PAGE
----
The complexity of migrant smuggling investigations and prosecutions calls for regular training and investment of the State in capacity-building. Given the many actors involved in the prevention and control of migrant smuggling, training is crucial to ensure coordination and effective cooperation amongst them. Training is a critical component of both a preventive and reactive strategy. It will ensure that professionals involved in responding to smuggling of migrants are empowered to maximize the success of policies designed to prevent and combat the smuggling of migrants. Training may focus on a variety of matters, such as detection of fraudulent documents, gathering intelligence on organized criminal groups, the modus operandi of smugglers, procedures to identify smuggled migrants, interviewing of migrants, protection of the rights of migrants, anti-corruption initiatives, financial investigations and avenues for international law enforcement and judicial cooperation. It may also focus on behavioural interactions and audience sensitive methodologies, mostly when police officers or prosecutors act as liaison officers/magistrates with, for example, smuggled migrants, media, private stakeholders and so on. Equally important is that States should, to the extent possible, invest in relevant technologies (such as CCTV, passport scanning and interception telecommunications) as well as robust training related to their use.
Cooperation with non-law enforcement actors and international cooperation are to be duly considered when designing and implementing training activities. For instance, law enforcement and prosecutors may be of great assistance to media and those on the front lines (including NGOs) on matters such as suspicious elements and alerts, the dangers of migrant smuggling, the modus operandi of organized criminal groups, the right to privacy and due process. However, publicly divulging certain information via the media may seriously undermine investigations. A close relationship between law enforcement and the media may be of use in addressing these obstacles. From an international perspective, establishing, for example, exchange programs between law enforcement agents of countries of origin and destination, for a certain period, could (i) promote capacity building in the country of origin, (ii) foster important cultural and linguistic knowledge regarding the country of origin that could be very useful to the country of destination, and (iii) reinforce trust and contacts that could be later used (informal cooperation or a basis to progressively develop effective formal cooperation).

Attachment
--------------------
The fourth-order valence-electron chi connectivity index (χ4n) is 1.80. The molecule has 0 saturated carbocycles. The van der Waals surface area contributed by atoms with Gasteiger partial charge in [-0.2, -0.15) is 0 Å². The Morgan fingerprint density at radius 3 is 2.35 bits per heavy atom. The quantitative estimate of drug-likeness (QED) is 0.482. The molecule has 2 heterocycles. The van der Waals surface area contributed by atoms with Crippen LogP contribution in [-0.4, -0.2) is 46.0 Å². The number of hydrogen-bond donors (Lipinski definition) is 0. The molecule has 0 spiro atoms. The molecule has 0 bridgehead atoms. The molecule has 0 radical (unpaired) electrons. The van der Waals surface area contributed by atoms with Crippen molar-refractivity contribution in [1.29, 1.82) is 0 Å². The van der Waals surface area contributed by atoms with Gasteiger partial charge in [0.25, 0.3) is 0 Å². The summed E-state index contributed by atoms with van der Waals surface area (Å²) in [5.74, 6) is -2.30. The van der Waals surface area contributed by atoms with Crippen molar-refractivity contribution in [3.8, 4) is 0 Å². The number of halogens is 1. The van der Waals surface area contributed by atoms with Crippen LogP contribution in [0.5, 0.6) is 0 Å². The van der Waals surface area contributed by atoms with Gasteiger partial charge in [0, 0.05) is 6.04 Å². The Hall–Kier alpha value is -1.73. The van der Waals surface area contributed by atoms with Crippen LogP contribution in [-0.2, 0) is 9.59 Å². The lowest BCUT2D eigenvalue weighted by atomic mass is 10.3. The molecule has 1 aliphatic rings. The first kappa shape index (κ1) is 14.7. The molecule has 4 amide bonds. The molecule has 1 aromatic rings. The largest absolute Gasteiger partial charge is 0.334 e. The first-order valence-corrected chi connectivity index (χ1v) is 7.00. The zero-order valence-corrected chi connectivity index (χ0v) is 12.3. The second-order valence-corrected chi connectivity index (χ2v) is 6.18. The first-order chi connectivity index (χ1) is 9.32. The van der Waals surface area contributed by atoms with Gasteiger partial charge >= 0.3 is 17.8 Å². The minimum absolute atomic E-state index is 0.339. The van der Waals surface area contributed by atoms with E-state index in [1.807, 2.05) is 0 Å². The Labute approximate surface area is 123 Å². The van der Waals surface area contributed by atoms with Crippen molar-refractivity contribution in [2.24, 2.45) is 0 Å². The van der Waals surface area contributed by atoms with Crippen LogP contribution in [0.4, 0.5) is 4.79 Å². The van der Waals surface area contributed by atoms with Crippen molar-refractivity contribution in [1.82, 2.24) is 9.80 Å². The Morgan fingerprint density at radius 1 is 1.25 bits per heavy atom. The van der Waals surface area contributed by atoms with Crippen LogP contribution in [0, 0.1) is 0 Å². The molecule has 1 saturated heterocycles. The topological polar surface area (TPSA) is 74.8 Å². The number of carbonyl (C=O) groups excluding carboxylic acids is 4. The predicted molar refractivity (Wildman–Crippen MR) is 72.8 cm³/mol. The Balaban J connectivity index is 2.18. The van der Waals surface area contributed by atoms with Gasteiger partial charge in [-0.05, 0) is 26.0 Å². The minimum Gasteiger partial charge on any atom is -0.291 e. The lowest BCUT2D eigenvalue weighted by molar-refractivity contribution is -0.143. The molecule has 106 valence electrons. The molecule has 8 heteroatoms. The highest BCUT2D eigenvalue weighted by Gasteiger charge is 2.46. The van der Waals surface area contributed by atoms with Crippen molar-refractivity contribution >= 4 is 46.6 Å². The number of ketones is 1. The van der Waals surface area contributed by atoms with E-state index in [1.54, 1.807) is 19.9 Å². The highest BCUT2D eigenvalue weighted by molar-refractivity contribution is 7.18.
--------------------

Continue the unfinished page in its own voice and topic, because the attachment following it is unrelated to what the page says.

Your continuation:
Article 14 Protocol against the Smuggling of Migrants
1. State Parties shall provide or strengthen specialized training for immigration and other relevant officials in preventing the conduct set forth in article 6 of this Protocol and in the humane treatment of migrants who have been the object of such conduct, while respecting their rights as set forth in this Protocol.
2. States Parties shall cooperate with each other and with competent international organizations, non-governmental organizations, other relevant organizations and other elements of civil society as appropriate to ensure that there is adequate personnel training in their territories to prevent, combat and eradicate the conduct set forth in article 6 of this Protocol and to protect the rights of migrants who have been the object of such conduct. Such training shall include:
(a) Improving the security and quality of travel documents;
(b) Recognizing and detecting fraudulent travel or identity documents;
(c) Gathering criminal intelligence, relating in particular to the identification of organized criminal groups known to be or suspected of being engaged in conduct set forth in article 6 of this Protocol, the methods used to transport smuggled migrants, the misuse of travel or identity documents for purposes of conduct set forth in article 6 and the means of concealment used in the smuggling of migrants;
(d) Improving procedures for detecting smuggled persons at conventional and non-conventional points of entry and exit; and
(e) The humane treatment of migrants and the protection of their rights as set forth in this Protocol.
3. States Parties with relevant expertise shall consider providing technical assistance to States that are frequently countries of origin or transit for persons who have been the object of conduct set forth in article 6 of this Protocol. States Parties shall make every effort to provide the necessary resources, such as vehicles, computer systems and document readers, to combat the conduct set forth in article 6.